Editorial: Partners in crime

“Money doesn’t talk,” Bob Dylan observed. “It swears.” Those words are certainly true for the Bush administration and its attitude toward the environment.

Philip Cooney, a senior official at the White House Council on Environmental Quality, resigned June 10 following a New York Times exposé of the latest wrinkle in the long-standing Bush policy of ignoring science to increase corporate profits.

Cooney got caught editing reports on global warming to downplay concerns raised by the scientists that emissions from fossil fuels such as oil and coal are being trapped in the earth’s atmosphere, creating a “greenhouse” effect. Before taking the job in the White House, Cooney served as a lobbyist for the American Petroleum Institute, the chief representative of the oil and gas industry. Now Exxon Mobil has announced he’s going to work for them.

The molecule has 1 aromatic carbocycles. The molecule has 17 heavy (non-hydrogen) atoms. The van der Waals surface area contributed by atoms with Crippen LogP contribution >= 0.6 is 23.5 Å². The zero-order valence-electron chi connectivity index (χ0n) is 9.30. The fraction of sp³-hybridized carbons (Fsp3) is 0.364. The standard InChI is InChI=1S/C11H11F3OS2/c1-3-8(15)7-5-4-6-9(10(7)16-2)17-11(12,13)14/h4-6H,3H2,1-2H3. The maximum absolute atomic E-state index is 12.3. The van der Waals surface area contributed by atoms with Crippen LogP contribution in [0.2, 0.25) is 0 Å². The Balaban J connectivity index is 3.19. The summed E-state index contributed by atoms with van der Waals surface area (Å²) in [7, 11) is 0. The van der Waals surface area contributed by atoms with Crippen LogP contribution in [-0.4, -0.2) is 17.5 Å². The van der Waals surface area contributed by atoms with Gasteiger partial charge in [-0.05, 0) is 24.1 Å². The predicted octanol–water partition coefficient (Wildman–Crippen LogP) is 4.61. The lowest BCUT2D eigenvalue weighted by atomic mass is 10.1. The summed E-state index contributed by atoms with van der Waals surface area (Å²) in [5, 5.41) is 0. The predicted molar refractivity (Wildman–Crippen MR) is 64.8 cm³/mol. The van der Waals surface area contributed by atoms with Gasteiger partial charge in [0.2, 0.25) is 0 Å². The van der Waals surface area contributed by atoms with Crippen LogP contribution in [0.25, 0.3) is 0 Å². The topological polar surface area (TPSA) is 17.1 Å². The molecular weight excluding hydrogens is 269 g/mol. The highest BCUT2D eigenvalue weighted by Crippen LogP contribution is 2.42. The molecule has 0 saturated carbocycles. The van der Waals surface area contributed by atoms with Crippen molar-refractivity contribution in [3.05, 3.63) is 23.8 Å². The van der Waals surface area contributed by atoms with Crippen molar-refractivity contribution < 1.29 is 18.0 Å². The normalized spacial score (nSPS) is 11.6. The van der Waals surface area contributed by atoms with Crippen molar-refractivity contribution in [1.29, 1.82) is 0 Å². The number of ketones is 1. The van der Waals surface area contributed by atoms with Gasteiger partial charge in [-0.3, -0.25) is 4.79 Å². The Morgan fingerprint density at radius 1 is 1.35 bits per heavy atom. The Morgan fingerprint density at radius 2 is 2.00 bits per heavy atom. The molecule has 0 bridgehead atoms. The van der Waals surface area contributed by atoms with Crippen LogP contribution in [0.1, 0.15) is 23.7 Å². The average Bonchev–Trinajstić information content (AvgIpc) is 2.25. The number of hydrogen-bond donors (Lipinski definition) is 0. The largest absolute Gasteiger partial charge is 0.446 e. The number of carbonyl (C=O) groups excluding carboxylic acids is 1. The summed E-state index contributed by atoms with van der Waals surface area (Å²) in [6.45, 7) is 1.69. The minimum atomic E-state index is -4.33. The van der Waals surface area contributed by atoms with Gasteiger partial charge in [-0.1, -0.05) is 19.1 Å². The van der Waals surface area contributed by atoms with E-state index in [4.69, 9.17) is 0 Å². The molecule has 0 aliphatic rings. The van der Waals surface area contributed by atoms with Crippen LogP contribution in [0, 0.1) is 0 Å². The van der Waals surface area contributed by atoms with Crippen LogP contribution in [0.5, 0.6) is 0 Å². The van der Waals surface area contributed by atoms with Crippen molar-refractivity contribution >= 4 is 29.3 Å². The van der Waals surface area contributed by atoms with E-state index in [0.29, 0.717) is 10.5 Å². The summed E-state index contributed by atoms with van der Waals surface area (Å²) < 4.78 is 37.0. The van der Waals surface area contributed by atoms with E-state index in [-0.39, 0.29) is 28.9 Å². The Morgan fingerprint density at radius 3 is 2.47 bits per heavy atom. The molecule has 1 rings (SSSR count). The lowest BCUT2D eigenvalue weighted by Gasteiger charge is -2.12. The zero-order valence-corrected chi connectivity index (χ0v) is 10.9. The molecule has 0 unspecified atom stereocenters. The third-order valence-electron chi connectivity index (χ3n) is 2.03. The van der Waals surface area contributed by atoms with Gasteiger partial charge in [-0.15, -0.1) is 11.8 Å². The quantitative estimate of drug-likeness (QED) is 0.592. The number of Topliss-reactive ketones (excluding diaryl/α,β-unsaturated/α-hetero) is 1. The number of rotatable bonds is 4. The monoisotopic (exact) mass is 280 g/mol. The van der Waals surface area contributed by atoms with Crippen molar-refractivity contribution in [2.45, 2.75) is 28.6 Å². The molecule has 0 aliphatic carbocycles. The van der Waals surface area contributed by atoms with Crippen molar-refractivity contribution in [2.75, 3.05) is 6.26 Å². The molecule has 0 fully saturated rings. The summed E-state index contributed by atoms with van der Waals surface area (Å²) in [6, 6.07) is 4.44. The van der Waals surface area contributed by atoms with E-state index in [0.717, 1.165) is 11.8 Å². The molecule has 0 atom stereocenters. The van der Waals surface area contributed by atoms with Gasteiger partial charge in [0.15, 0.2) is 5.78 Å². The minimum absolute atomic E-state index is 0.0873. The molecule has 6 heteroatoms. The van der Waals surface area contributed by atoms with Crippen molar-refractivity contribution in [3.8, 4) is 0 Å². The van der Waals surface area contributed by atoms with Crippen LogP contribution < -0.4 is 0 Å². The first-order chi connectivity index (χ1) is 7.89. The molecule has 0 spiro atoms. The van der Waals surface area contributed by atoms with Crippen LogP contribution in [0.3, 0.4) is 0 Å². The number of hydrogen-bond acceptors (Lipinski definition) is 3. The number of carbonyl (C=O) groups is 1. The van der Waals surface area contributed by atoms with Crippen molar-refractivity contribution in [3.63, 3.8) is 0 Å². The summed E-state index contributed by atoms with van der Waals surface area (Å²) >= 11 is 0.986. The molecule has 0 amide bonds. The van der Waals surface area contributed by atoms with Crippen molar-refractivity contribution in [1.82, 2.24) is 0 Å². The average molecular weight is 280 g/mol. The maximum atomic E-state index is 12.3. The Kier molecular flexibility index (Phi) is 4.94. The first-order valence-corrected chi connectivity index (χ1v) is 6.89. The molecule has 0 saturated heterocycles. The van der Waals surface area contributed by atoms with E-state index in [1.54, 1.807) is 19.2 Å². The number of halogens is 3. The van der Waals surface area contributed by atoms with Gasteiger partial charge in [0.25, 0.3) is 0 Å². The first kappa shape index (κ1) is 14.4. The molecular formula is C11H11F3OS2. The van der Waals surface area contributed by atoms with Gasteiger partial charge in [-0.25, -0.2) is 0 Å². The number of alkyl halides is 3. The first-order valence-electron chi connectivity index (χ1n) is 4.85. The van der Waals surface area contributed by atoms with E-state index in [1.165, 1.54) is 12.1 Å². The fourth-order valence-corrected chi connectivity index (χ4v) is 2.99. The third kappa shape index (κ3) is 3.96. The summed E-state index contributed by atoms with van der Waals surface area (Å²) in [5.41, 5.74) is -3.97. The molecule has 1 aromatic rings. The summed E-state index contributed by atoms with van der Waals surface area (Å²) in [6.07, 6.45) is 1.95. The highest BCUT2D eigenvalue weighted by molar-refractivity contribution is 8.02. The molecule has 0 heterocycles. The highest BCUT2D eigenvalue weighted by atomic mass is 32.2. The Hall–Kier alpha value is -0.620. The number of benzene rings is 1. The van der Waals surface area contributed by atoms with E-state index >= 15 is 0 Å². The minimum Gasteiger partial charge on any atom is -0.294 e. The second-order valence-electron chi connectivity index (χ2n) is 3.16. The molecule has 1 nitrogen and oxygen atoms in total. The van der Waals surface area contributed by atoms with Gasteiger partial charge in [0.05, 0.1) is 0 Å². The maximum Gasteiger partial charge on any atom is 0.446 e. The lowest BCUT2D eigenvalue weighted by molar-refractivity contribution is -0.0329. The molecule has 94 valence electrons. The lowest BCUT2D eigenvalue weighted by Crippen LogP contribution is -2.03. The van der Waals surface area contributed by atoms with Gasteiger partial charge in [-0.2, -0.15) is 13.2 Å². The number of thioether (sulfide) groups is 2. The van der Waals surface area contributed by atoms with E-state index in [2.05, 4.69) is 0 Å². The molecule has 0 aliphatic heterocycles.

Exxon Mobil is a leading opponent of the Kyoto Protocol, which the Bush administration has refused to ratify. The protocol aims to reduce the level of greenhouse gases created by industrialized nations to 1990 levels over the next decade.

Then there is CHEERS, the Children’s Environmental Exposure Research Study. The Environmental Protection Agency “partnered” with — took $2 million from — the American Chemical Council to study exposure to pesticides among children under 2 years of age.

CHEERS offered to pay low-income parents in Florida $970 to videotape their toddlers playing around pesticides. The families would also receive a T-shirt, a “bib for your baby” and a calendar.

The appointment of Stephen Johnson as EPA administrator was delayed until he agreed to cancel the CHEERS study, which he did April 8. He was sworn in as administrator on May 2.

In response to public outcry around CHEERS, the House of Representatives voted in May to bar the EPA from doing any studies that test pesticides on humans. President Bush had overturned a Clinton administration ban on such testing but was forced to reinstate it, again after loud public protest. He charged the National Academy of Sciences with developing protocols for human testing but then ignored its recommendations.

“Out of control” does not begin to describe this administration’s despicable, criminal treatment of human beings and the planet we all share.